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Results for: better to have loved and lost, than not to have loved at all (Seneca)Translations: 130 / 463
 English Latin
better to have loved and lost, than not to have loved at all (Seneca)magis gauderes quod habueras, quam mœreres quod amiseras
(fem. sing. acc.) (the church), WHICH the Lord lovedquam
(fem. sing. nom.) (the milkmaid), WHO loved a princequae que
(masc. neut. nom.) (the prince) WHO loved a milkmaidqui
a benefit consists not in what is done or given, but in the intention of the giver or doer (Seneca)beneficium non in eo quot fit aut datur consistit sed in ipso dantis aut facientis animo
a benefit is estimated according to the mind of the giver (Seneca)eodem animo beneficium debetur, quo datur
A crowd of fellow sufferers is a miserable kind of comfort (Seneca)maliuolum solacii genus est turba miserorum
a favor that a person cannot recall without a blush is not a favor (Seneca)beneficium non est, cujus sine rubore meminisse non possum
A giant will keep his size even though he will have stood in a well (Seneca)Colossus magnitudinem suam servabit etiam si steterit in puteo
a gilded bit does not make for a better horse (Seneca)non faciunt meliorem equum aurei freni
a good mind possesses a kingdom (Seneca)mens bona regnum possidet
a good opportunity is seldom presented, and is easily lost (Publilius Syrus)occasio ægre offertur, facile amittitur
a great fortune is a great slavery (Seneca)magna servitus est magna fortuna
A great man can come from a hut. (Seneca)Potest ex casa magnus vir exire
a great mind becomes a great fortune (Seneca)magnam fortunam magnus animus decet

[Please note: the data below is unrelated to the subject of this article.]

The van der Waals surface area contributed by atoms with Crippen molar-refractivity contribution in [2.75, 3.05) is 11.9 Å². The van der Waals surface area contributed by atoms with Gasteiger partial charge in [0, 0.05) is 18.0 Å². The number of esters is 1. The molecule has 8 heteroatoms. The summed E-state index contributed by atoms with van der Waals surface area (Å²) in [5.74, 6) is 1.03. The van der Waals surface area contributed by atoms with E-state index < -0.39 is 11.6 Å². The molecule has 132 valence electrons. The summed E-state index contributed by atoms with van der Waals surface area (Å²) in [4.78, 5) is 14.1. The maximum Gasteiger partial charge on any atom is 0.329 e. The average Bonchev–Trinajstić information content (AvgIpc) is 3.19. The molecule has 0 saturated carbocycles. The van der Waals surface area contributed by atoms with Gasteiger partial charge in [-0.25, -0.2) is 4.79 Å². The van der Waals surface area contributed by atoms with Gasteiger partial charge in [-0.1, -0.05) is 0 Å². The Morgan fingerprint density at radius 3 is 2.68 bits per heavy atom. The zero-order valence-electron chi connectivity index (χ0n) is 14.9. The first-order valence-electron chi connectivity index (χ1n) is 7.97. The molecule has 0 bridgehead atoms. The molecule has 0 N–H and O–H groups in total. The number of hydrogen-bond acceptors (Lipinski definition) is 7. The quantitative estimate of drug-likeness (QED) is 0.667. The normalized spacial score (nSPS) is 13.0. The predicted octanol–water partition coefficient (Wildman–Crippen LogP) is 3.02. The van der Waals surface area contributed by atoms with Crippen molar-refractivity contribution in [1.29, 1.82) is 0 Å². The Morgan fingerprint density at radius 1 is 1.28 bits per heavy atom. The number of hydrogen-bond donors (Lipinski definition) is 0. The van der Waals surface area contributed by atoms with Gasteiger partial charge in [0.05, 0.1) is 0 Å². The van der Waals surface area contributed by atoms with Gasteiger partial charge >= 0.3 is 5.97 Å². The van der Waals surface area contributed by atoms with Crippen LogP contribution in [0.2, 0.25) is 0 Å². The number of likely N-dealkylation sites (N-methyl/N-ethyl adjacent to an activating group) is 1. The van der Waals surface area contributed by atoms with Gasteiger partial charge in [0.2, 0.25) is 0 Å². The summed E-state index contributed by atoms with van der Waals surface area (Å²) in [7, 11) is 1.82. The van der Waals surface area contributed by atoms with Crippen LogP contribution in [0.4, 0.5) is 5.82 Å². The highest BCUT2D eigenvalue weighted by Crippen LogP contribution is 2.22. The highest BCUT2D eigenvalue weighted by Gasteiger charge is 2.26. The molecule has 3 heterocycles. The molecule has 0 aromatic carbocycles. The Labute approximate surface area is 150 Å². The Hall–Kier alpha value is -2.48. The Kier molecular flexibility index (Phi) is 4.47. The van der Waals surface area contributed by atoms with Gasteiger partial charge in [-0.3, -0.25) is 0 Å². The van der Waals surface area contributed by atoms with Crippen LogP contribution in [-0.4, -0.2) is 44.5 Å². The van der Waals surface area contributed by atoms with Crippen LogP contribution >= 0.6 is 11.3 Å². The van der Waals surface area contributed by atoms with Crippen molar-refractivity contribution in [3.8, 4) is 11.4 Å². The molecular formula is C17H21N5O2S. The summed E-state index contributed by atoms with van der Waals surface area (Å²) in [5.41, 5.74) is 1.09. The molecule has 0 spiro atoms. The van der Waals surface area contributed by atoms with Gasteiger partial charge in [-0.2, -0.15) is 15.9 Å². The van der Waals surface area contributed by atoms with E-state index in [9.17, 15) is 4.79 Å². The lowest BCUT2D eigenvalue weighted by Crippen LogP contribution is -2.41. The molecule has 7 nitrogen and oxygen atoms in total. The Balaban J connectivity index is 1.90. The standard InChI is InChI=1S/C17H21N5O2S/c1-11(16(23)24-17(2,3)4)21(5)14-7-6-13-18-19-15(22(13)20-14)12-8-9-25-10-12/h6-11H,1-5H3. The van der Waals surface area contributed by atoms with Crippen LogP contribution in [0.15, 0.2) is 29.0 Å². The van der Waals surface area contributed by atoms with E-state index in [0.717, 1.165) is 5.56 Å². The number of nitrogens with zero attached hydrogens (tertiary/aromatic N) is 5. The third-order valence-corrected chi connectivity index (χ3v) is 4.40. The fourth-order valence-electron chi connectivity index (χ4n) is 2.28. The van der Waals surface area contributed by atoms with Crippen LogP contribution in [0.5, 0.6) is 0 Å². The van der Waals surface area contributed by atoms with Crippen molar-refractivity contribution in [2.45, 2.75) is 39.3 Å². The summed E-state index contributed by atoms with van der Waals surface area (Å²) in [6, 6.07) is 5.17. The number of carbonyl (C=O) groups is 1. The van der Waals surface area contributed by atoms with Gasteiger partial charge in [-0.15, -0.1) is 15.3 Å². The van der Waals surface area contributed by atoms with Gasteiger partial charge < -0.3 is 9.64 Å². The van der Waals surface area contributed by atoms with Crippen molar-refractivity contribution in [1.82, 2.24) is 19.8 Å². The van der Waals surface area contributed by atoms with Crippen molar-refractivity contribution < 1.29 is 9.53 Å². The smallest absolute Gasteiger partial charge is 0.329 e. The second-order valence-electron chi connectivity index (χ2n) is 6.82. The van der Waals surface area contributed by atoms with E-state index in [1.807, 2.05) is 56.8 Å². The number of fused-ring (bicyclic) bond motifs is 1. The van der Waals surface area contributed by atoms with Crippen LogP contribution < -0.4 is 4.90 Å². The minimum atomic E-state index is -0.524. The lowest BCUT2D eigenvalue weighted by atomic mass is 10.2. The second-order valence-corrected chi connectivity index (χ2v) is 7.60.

a great step toward goodness is the desire to be good (Seneca)pars magna bonitatis est velle fieri bonum
a hungry populace listens not to reason, nor cares for justice, nor is bent by any prayers (Seneca)nec rationem patitur, nec æquitate mitigatur nec ulla prece flectitur, populus esuriens
a kindness is always delightful to a grateful person; to the ungrateful, only at the time of its receipt (Seneca)gratum hominem semper beneficium delectat; ingratum semel
a king is one who fears nothing; a king is one who desires nothing (Seneca)rex est qui metuit nihil; rex est qui cupit nihil
a king should prefer his country to his children (Seneca)præferre patriam liberis regem decet
a law ought to be short, that it may be the more easily understood by the unlearned (Seneca)legem brevem esse oportet quo facilius ab imperitis teneatur
a life without purpose is an aimless one (Seneca)vita sine proposito vaga est
a man dies as often as his friends (or loved ones) die (Publilius Syrus)homo totiens moritur quotiens amittit suos
a man ought to be born either a king or a fool (Seneca)aut regem aut fatuum nasci oportere
a multitude of books distracts the mind (i.e., his learning is wide but shallow) (Seneca)distrahit animum librorum multitudo
A person dies as often as he loses his loved ones. --- Publius [Publilius Syrus]Homo totiens moritur quotiens amittit suos
a poverty of words, or rather an utter want of them (Seneca)verborum paupertas, imo egestas
a punishment always appears far more severe when it is inflicted by a merciful man (Seneca)gravior multo pœna videtur, quæ a miti viro constituitur
a small debt makes a man your debtor, a large one your enemy (Seneca)leve æs alienum debitorem facit, grave inimicum
A young man respects and looks up to his teachers (Seneca)Praeceptores suos adulescens veneratur et suspicit
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EUdict (European dictionary) is a collection of online dictionaries for the languages spoken mostly in Europe. These dictionaries are the result of the work of many authors who worked very hard and finally offered their product free of charge on the internet thus making it easier to all of us to communicate with each other. Some of the dictionaries have only a few thousand words, others have more than 250,000. Some of the words may be incorrectly translated or mistyped. More information

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Total number of language pairs: 414
Total number of translations (in millions): 11.6

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